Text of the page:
49. Are The Seven Laws of Adult Learning?
  50. Active Learning
  51. Previous Experience
  52. Individual Differences
  53. Relevancy
  54. Self-Direction
  56. Practice andFeedback
  58. 1. Adults need to know why they need to know something before they arewilling to invest time and energy in learning.—- m-learning can bedesigned to address personal development goals and is voluntary2. Adults have a deep psychological need to be self-directing and to takeresponsibility for their own learning. —- m-learning environments can beadaptable to personal needs3. Adults have a wide variety of backgrounds and experience and it cannot beassumed that all adult learners come from the same starting point. —- m-learning environments can be individualized4. Adults become ready to learn something when they need to know it to beable to cope effectively with real-life situations. —- m-learning is flexible,can be tailored around daily routine and is interruptable5. Adults are task-oriented in their learning. They learn things best in thecontext of using them to do things they want to do. —- using m-learningin lifelong learning settings: e.g. language learning for professionaldevelopment, can be integrated into real, everyday life
  59. Project-Based Learning as Education 2.0 and Andragogy
  61. A new system (of education) in which learningis best conceived of as a flow, where learningresources are not scarce but widely available,opportunities for learning are abundant, andlearners increasingly have the ability toautonomously dip into and out of continuouslearning flows.
  62. Instead of worrying about how to distributescarce educational resources, the challengewe need to start grappling with is how toattract people to dip into the rapidly growingflow of learning resources in order to createmore opportunities for a better life.
  63. autonomous andself-regulated learners.When an instructor does for learners what learnersshould do for themselves, the learning experience isincomplete. Developing capacity for learning and themindsets needed to be successful learners is a centralattribute. We are not only concerned with theepistemological development of learners (knowingstuff) – we target ontological development (being acertain type of person) as well.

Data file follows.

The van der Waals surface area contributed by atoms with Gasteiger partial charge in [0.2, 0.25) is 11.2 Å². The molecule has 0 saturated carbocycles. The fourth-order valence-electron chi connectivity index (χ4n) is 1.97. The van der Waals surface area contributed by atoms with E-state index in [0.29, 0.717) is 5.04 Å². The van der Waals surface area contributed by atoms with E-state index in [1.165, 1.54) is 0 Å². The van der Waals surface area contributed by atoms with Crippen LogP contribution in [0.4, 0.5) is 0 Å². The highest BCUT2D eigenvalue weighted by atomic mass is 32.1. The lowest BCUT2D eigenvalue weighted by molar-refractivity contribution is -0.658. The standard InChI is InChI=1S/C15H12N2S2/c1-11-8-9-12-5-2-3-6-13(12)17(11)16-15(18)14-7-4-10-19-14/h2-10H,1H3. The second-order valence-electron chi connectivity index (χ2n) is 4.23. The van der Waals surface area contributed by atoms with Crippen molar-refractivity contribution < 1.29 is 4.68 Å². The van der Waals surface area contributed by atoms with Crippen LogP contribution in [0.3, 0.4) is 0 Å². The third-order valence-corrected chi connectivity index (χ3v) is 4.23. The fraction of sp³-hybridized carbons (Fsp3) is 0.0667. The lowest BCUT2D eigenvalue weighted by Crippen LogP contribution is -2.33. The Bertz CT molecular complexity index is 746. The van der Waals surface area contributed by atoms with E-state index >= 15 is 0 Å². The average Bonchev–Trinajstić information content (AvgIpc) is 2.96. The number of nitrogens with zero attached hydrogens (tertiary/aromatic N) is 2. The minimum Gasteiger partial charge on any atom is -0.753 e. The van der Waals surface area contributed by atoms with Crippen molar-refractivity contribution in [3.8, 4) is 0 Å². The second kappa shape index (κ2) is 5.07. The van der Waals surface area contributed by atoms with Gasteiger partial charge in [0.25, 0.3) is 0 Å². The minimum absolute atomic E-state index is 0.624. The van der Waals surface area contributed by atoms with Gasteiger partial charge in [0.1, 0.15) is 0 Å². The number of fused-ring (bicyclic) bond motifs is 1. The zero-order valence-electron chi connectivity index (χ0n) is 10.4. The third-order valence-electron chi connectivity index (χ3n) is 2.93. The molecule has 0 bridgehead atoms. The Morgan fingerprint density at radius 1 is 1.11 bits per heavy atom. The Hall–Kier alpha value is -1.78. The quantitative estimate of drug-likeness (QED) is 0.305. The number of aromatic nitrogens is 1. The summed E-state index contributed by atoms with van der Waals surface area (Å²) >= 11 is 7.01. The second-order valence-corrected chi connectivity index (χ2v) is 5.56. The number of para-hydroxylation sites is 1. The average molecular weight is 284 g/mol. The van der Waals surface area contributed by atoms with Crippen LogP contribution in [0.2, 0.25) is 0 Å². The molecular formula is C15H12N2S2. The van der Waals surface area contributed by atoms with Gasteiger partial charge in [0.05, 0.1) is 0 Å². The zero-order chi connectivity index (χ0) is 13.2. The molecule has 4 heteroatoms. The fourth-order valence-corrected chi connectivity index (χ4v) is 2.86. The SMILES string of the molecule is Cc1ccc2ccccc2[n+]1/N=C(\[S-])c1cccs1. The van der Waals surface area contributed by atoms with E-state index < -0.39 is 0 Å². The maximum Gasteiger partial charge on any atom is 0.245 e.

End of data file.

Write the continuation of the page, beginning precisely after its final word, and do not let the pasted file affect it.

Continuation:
64. supports the tenets of heutagogyinvolve the learner in designing their own learning content and process as apartner;make the curriculum flexible so that new questions and understanding canbe explored as new neuronal pathways are explored;individualise learning as much as possible;provide flexible or negotiated assessment;enable the learner to contextualise concepts, knowledge and newunderstanding;provide lots of resources and let the learner explore;differentiate between knowledge and skill acquisition (competencies) anddeep learning;recognise the importance of informal learning and that we only need toenable it rather than control it;have confidence in the learner;and recognise that teaching can become a block to learning
  66. ConnectivismLearners encourage each other to be involved innetworks, internet use, and make use of theirsensemaking (metacognition skills – thinking how tothink), patterning (knowledge recognition), and way-finding (identifying their goals and mission throughthose networks and community involvement) andrealizing the emergent knowledge (ontology – learningto be) through an integration of informal learning withtheir formal education.
  68. What do you want to learn and how canyou use your mobile devices to do so?
  69. How would you document your learning?
  70. How would you document your learning?Blogging
  72. How would you document your learning?Photo Essays
  74. How would you document your learning?Video Essays
  76. What is the big, overriding legacy you want toleave with your learners?